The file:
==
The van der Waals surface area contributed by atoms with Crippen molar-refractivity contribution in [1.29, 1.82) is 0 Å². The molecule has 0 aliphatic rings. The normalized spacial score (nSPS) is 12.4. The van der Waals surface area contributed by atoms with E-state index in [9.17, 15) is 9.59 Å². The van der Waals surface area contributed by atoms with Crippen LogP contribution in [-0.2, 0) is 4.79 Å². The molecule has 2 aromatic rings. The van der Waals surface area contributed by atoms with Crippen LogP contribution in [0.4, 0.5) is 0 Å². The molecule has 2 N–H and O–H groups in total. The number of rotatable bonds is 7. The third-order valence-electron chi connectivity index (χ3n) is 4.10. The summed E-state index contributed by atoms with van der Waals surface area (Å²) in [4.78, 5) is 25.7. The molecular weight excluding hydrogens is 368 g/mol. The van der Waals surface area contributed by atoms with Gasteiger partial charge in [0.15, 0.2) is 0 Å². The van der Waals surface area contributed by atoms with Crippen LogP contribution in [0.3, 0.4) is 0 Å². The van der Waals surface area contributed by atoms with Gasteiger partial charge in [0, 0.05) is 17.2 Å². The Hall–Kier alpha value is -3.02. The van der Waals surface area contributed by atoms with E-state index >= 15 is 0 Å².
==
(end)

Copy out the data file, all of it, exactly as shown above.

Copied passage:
The van der Waals surface area contributed by atoms with Crippen molar-refractivity contribution in [1.29, 1.82) is 0 Å². The molecule has 0 aliphatic rings. The normalized spacial score (nSPS) is 12.4. The van der Waals surface area contributed by atoms with E-state index in [9.17, 15) is 9.59 Å². The van der Waals surface area contributed by atoms with Crippen LogP contribution in [-0.2, 0) is 4.79 Å². The molecule has 2 aromatic rings. The van der Waals surface area contributed by atoms with Crippen LogP contribution in [0.4, 0.5) is 0 Å². The molecule has 2 N–H and O–H groups in total. The number of rotatable bonds is 7. The third-order valence-electron chi connectivity index (χ3n) is 4.10. The summed E-state index contributed by atoms with van der Waals surface area (Å²) in [4.78, 5) is 25.7. The molecular weight excluding hydrogens is 368 g/mol. The van der Waals surface area contributed by atoms with Gasteiger partial charge in [0.15, 0.2) is 0 Å². The van der Waals surface area contributed by atoms with Crippen LogP contribution in [0.3, 0.4) is 0 Å². The van der Waals surface area contributed by atoms with Gasteiger partial charge in [0, 0.05) is 17.2 Å². The Hall–Kier alpha value is -3.02. The van der Waals surface area contributed by atoms with E-state index >= 15 is 0 Å².